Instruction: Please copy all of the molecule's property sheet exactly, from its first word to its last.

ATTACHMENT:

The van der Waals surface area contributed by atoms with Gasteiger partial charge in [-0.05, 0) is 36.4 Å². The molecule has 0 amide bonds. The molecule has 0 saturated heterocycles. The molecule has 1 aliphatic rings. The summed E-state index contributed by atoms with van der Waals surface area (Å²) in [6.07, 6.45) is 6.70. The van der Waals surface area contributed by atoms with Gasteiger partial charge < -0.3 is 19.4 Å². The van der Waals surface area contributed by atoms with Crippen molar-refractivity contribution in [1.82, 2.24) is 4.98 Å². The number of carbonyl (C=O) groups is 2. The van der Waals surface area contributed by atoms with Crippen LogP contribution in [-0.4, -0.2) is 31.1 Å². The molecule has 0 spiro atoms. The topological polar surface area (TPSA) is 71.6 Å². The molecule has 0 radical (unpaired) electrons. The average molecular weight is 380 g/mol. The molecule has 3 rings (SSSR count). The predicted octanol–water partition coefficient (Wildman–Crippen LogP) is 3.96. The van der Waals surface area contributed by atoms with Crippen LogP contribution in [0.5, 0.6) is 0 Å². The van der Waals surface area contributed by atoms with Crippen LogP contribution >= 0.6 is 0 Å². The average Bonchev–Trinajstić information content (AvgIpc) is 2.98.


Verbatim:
The van der Waals surface area contributed by atoms with Gasteiger partial charge in [-0.05, 0) is 36.4 Å². The molecule has 0 amide bonds. The molecule has 0 saturated heterocycles. The molecule has 1 aliphatic rings. The summed E-state index contributed by atoms with van der Waals surface area (Å²) in [6.07, 6.45) is 6.70. The van der Waals surface area contributed by atoms with Gasteiger partial charge < -0.3 is 19.4 Å². The van der Waals surface area contributed by atoms with Crippen molar-refractivity contribution in [1.82, 2.24) is 4.98 Å². The number of carbonyl (C=O) groups is 2. The van der Waals surface area contributed by atoms with Crippen LogP contribution in [-0.4, -0.2) is 31.1 Å². The molecule has 0 spiro atoms. The topological polar surface area (TPSA) is 71.6 Å². The molecule has 0 radical (unpaired) electrons. The average molecular weight is 380 g/mol. The molecule has 3 rings (SSSR count). The predicted octanol–water partition coefficient (Wildman–Crippen LogP) is 3.96. The van der Waals surface area contributed by atoms with Crippen LogP contribution in [0.5, 0.6) is 0 Å². The van der Waals surface area contributed by atoms with Crippen LogP contribution >= 0.6 is 0 Å². The average Bonchev–Trinajstić information content (AvgIpc) is 2.98.